The Still Point of the Turning World

The Still Point of the Turning World

Book - 2013
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"Like all mothers, Emily Rapp had ambitious plans for her first and only child, Ronan. He would be smart, loyal, physically fearless, and level-headed, but fun. He would be good at crossword puzzles like his father. He would be an avid skier like his mother. Rapp would speak to him in foreign languages and give him the best education. But all of these plans changed when Ronan was diagnosed at nine months old with Tay-Sachs disease, a rare and always-fatal degenerative disorder. Ronan was not expected to live beyond the age of three; he would be permanently stalled at a developmental level of six months. Rapp and her husband were forced to re-evaluate everything they thought they knew about parenting. They would have to learn to live with their child in the moment; to find happiness in the midst of sorrow; to parent without a future. The Still Point of the Turning World is the story of a mother's journey through grief and beyond it. Rapp's response to her son's diagnosis was a belief that she needed to "make my world big"--to make sense of her family's situation through art, literature, philosophy, theology and myth. Drawing on a broad range of thinkers and writers, from C.S. Lewis to Sylvia Plath, Hegel to Mary Shelley's Frankenstein, Rapp learns what wisdom there is to be gained from parenting a terminally ill child. In luminous, exquisitely moving prose she re-examines our most fundamental assumptions about what it means to be a good parent, to be a success, and to live a meaningful life"-- Provided by publisher.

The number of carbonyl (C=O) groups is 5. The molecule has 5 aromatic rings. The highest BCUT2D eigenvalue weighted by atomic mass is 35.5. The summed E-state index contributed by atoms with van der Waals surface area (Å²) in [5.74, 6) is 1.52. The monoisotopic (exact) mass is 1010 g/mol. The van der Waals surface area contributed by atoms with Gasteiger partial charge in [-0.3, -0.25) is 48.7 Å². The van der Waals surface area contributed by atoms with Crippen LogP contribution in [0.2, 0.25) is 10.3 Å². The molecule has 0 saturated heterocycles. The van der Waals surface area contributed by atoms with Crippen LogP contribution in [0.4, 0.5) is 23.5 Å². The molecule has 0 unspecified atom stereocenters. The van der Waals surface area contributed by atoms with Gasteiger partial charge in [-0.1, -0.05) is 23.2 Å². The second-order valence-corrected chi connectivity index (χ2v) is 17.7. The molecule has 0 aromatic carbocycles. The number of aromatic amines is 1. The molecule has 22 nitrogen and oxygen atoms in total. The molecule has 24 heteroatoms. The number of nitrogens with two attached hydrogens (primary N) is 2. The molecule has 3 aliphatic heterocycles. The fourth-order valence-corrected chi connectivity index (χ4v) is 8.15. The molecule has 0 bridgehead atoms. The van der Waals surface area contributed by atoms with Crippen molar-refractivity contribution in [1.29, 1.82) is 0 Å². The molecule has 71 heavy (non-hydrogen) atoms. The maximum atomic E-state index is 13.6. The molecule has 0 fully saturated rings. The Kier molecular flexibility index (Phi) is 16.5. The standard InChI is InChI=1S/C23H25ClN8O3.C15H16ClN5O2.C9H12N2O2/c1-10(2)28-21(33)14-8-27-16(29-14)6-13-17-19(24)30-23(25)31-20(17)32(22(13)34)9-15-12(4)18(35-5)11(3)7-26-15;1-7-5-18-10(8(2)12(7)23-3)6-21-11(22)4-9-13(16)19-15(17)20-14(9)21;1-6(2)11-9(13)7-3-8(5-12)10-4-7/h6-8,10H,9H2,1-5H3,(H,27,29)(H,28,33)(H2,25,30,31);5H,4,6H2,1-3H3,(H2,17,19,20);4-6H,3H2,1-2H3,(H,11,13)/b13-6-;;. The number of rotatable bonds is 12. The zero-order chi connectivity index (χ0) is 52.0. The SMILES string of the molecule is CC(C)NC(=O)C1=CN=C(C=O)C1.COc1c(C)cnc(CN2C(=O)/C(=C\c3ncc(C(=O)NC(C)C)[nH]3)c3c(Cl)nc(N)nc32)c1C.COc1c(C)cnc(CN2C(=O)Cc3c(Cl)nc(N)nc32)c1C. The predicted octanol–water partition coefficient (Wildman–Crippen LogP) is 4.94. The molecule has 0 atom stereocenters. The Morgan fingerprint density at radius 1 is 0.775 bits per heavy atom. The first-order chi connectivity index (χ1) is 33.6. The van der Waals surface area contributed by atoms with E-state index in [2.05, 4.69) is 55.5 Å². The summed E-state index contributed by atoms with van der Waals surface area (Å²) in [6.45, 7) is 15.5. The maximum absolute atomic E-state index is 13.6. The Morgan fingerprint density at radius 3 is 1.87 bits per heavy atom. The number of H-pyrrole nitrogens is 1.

Publisher: New York : The Penguin Press, 2013.
Copyright Date: ©2013
ISBN: 9781594205125
Characteristics: 260 pages ; 22 cm


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Apr 23, 2013

This is a gut-wrenching read. Rapp circles the same questions throughout this memoir - what is a life? what does it mean to live well? how does one face the impossible task of parenting a dying child? She turns to words, her own practice of writing, poets, novelists, theologians, Zen Buddhists, and mostly it feels like words fail. Friends and strangers say the wrong things. There is little comfort beyond moments where she feels absolutely in the present moment with her son, instead of catapulted into thoughts of the future without him. There is no narrative arc to this memoir. There is the diagnosis of Tay-Sachs and then there is the struggle to make meaning. To do a thing that is impossible except you have no choice but to do it. You love because as a parent that is what you can do. This book is a sustained note of fierce grief and unconditional love, and the reader bears witness.


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